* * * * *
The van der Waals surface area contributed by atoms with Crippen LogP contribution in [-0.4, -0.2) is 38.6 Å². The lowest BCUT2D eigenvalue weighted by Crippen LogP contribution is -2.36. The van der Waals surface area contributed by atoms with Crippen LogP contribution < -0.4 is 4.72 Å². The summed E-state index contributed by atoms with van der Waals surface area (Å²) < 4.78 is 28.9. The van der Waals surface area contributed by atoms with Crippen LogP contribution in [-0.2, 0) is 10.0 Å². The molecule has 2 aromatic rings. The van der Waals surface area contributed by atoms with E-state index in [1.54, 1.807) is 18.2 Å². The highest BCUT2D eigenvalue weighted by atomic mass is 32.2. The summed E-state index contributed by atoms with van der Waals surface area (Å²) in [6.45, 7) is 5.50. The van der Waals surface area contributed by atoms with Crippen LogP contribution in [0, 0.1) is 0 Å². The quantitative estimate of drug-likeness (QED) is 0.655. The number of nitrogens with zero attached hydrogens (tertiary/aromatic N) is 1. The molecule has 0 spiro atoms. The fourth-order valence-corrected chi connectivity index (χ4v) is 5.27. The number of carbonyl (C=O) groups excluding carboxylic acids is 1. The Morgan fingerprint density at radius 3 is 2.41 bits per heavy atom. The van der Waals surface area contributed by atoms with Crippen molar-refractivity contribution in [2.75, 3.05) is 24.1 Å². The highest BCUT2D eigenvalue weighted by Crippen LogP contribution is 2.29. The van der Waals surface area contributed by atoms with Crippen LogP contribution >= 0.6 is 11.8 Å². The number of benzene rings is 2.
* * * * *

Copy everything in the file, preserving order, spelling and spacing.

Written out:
The van der Waals surface area contributed by atoms with Crippen LogP contribution in [-0.4, -0.2) is 38.6 Å². The lowest BCUT2D eigenvalue weighted by Crippen LogP contribution is -2.36. The van der Waals surface area contributed by atoms with Crippen LogP contribution < -0.4 is 4.72 Å². The summed E-state index contributed by atoms with van der Waals surface area (Å²) < 4.78 is 28.9. The van der Waals surface area contributed by atoms with Crippen LogP contribution in [-0.2, 0) is 10.0 Å². The molecule has 2 aromatic rings. The van der Waals surface area contributed by atoms with E-state index in [1.54, 1.807) is 18.2 Å². The highest BCUT2D eigenvalue weighted by atomic mass is 32.2. The summed E-state index contributed by atoms with van der Waals surface area (Å²) in [6.45, 7) is 5.50. The van der Waals surface area contributed by atoms with Crippen LogP contribution in [0, 0.1) is 0 Å². The quantitative estimate of drug-likeness (QED) is 0.655. The number of nitrogens with zero attached hydrogens (tertiary/aromatic N) is 1. The molecule has 0 spiro atoms. The fourth-order valence-corrected chi connectivity index (χ4v) is 5.27. The number of carbonyl (C=O) groups excluding carboxylic acids is 1. The Morgan fingerprint density at radius 3 is 2.41 bits per heavy atom. The van der Waals surface area contributed by atoms with Crippen molar-refractivity contribution in [2.75, 3.05) is 24.1 Å². The highest BCUT2D eigenvalue weighted by Crippen LogP contribution is 2.29. The van der Waals surface area contributed by atoms with Crippen LogP contribution >= 0.6 is 11.8 Å². The number of benzene rings is 2.